Current Research Interests


I am interested in both applied and fundamental aspects of plant-insect interactions. My program integrates relevant methods and concepts from diverse fields, including insect physiology, agronomy, plant pathology, plant biochemistry and physiology, and ecology. Most of my laboratory’s research involves the interactions of rice with its major insect pests in Louisiana: the rice water weevil, the rice stink bug, stem-boring Lepidopterans, and the fall armyworm. Current areas of active investigation include the following: biochemical and physiological mechanisms of rice resistance and tolerance to rice pests, induced resistance, plant-mediated interactions between insect herbivores and pathogenic microorganisms, the use of elicitors of plant resistance in pest management, chemical ecology of the rice stink bug, incorporation of cultural practices into pest management programs, and integration of rice and crawfish production via the use of reduced-risk insecticides. The ultimate applied goal of all research conducted in my lab is the development of cost-effective management programs for insect pests of rice.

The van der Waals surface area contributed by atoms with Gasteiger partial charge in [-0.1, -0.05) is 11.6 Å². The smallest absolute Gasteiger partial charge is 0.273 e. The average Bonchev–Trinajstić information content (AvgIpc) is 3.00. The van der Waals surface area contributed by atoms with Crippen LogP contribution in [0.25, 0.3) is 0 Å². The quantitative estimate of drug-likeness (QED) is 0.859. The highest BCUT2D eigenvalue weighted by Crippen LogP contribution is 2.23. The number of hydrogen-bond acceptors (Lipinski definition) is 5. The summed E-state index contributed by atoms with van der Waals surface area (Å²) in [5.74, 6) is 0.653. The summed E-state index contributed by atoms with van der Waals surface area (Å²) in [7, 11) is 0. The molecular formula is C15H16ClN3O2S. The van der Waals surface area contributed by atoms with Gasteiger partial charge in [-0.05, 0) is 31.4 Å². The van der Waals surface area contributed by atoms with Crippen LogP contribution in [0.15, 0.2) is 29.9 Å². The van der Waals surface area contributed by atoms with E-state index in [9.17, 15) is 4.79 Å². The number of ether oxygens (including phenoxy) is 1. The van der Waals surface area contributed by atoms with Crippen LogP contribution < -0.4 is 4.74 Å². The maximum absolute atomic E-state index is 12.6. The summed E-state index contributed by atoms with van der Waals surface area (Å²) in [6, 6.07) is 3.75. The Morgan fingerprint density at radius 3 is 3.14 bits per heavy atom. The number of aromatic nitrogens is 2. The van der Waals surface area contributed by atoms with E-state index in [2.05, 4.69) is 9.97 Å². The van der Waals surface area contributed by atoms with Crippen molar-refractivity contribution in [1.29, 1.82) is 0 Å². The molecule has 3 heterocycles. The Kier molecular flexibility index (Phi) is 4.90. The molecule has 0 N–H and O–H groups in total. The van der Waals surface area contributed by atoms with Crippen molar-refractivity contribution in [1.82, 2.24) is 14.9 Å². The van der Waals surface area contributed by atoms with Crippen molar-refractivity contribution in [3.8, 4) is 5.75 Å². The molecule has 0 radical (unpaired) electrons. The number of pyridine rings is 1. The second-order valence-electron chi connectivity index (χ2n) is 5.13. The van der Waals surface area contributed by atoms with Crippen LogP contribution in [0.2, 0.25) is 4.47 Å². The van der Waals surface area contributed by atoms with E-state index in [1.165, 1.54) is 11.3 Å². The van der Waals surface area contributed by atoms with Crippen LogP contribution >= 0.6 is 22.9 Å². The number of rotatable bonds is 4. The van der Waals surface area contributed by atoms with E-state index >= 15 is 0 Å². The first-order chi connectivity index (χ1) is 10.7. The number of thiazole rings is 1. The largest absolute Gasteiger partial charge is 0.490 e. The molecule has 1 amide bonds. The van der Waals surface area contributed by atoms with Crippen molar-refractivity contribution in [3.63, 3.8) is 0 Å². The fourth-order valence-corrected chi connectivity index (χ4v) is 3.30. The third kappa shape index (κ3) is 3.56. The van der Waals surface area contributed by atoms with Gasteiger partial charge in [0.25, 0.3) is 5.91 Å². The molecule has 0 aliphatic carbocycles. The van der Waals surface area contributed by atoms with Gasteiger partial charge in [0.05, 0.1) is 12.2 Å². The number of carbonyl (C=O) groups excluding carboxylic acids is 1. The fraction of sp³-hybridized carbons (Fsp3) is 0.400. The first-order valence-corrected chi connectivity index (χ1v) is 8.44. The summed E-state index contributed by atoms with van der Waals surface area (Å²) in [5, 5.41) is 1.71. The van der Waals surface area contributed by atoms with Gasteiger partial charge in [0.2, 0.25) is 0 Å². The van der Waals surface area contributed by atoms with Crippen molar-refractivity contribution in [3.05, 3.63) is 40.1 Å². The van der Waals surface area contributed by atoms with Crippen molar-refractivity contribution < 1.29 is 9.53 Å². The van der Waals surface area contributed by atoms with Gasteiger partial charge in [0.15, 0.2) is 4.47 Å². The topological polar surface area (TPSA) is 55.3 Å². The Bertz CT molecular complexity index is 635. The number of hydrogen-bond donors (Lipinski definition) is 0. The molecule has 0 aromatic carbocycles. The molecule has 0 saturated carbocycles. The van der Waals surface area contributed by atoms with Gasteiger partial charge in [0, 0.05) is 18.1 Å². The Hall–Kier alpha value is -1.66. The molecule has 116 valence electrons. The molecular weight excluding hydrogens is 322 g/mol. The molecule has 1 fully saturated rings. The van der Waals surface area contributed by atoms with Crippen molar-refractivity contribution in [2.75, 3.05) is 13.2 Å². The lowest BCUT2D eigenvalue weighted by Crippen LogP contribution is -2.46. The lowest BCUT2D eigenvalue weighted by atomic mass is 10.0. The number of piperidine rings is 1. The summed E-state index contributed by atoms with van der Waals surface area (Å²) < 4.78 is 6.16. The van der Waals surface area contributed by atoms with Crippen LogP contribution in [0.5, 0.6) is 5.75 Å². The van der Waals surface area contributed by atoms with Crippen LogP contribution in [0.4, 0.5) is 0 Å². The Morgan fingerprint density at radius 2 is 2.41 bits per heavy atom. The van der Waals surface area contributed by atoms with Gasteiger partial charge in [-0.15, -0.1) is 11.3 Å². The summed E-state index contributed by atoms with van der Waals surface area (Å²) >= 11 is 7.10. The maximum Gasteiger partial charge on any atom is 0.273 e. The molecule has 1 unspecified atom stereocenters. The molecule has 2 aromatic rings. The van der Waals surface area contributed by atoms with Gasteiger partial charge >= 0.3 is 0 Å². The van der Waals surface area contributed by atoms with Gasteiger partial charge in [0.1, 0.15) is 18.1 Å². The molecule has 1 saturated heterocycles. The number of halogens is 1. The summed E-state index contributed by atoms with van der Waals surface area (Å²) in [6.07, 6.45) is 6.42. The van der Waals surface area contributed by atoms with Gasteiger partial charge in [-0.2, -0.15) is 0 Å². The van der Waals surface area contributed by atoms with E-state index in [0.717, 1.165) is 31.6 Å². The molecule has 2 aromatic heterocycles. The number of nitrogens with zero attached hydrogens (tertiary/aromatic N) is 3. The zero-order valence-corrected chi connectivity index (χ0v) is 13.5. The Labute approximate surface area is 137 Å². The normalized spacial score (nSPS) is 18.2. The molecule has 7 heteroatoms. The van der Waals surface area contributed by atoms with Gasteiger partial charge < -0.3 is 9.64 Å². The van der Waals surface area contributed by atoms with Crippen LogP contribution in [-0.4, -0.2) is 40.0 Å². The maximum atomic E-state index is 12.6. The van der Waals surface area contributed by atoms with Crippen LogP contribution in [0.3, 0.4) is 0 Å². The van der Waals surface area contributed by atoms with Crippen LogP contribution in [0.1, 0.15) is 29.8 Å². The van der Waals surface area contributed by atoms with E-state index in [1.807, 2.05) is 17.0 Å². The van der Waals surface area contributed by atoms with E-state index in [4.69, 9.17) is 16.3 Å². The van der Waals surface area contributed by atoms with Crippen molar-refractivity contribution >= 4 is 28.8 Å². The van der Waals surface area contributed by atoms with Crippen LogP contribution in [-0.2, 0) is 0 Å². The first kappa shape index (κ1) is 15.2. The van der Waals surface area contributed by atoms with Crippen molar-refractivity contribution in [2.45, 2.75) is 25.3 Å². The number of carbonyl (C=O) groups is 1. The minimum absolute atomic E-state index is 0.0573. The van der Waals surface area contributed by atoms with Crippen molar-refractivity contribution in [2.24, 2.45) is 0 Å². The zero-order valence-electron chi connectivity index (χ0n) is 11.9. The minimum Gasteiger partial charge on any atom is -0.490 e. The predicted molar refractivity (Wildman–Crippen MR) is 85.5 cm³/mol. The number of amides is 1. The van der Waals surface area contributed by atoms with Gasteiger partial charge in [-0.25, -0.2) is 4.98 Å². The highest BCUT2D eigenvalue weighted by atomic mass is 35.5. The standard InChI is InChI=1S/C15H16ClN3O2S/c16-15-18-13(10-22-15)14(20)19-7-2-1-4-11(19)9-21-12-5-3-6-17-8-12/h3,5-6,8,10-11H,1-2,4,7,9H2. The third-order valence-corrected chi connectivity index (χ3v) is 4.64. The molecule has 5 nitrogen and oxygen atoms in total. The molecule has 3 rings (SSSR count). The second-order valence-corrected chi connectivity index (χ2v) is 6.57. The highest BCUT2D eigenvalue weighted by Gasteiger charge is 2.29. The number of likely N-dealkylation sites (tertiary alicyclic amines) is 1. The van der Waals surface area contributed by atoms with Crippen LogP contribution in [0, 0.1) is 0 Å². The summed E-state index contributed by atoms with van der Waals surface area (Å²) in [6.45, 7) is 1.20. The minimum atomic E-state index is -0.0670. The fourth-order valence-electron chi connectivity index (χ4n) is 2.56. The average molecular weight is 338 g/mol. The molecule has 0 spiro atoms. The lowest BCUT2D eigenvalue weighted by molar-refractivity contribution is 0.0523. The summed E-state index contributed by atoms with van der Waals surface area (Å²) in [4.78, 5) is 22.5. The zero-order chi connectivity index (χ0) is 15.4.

I teach a graduate-level course on host-plant resistance to arthropods (ENTM 7002), and an undergraduate, non-majors biology course (AGRI 1005).